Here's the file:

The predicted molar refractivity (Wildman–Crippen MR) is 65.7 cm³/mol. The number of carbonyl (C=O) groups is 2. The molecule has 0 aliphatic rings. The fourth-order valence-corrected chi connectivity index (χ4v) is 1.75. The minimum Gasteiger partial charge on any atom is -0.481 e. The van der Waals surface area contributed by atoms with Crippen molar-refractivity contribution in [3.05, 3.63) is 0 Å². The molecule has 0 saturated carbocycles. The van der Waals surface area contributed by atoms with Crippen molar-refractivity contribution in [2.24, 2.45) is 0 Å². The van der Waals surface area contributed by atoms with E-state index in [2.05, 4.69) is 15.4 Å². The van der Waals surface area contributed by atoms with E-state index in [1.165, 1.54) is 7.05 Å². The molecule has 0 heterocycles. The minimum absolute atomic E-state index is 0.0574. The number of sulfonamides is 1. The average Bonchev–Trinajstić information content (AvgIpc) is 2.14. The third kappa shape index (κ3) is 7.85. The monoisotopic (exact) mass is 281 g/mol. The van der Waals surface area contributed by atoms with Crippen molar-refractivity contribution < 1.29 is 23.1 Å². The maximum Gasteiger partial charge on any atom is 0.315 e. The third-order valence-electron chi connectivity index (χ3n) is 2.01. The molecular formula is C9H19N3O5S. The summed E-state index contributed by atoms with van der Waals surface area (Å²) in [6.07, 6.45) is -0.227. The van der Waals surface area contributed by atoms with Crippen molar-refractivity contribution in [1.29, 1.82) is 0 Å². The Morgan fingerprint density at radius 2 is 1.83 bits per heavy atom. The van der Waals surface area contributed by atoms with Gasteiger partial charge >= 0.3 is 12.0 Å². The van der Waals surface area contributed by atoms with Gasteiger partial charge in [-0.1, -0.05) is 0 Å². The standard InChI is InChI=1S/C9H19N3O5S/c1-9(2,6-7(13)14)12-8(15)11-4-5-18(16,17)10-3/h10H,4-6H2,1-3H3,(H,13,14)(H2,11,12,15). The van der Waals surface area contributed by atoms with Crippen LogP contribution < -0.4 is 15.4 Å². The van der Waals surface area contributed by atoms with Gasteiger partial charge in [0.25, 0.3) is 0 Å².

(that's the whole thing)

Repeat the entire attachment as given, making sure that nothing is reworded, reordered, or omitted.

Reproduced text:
The predicted molar refractivity (Wildman–Crippen MR) is 65.7 cm³/mol. The number of carbonyl (C=O) groups is 2. The molecule has 0 aliphatic rings. The fourth-order valence-corrected chi connectivity index (χ4v) is 1.75. The minimum Gasteiger partial charge on any atom is -0.481 e. The van der Waals surface area contributed by atoms with Crippen molar-refractivity contribution in [3.05, 3.63) is 0 Å². The molecule has 0 saturated carbocycles. The van der Waals surface area contributed by atoms with Crippen molar-refractivity contribution in [2.24, 2.45) is 0 Å². The van der Waals surface area contributed by atoms with E-state index in [2.05, 4.69) is 15.4 Å². The van der Waals surface area contributed by atoms with E-state index in [1.165, 1.54) is 7.05 Å². The molecule has 0 heterocycles. The minimum absolute atomic E-state index is 0.0574. The number of sulfonamides is 1. The average Bonchev–Trinajstić information content (AvgIpc) is 2.14. The third kappa shape index (κ3) is 7.85. The monoisotopic (exact) mass is 281 g/mol. The van der Waals surface area contributed by atoms with Crippen molar-refractivity contribution < 1.29 is 23.1 Å². The maximum Gasteiger partial charge on any atom is 0.315 e. The third-order valence-electron chi connectivity index (χ3n) is 2.01. The molecular formula is C9H19N3O5S. The summed E-state index contributed by atoms with van der Waals surface area (Å²) in [6.07, 6.45) is -0.227. The van der Waals surface area contributed by atoms with Crippen molar-refractivity contribution in [1.29, 1.82) is 0 Å². The Morgan fingerprint density at radius 2 is 1.83 bits per heavy atom. The van der Waals surface area contributed by atoms with Gasteiger partial charge >= 0.3 is 12.0 Å². The van der Waals surface area contributed by atoms with Gasteiger partial charge in [-0.1, -0.05) is 0 Å². The standard InChI is InChI=1S/C9H19N3O5S/c1-9(2,6-7(13)14)12-8(15)11-4-5-18(16,17)10-3/h10H,4-6H2,1-3H3,(H,13,14)(H2,11,12,15). The van der Waals surface area contributed by atoms with Crippen LogP contribution < -0.4 is 15.4 Å². The van der Waals surface area contributed by atoms with Gasteiger partial charge in [0.25, 0.3) is 0 Å².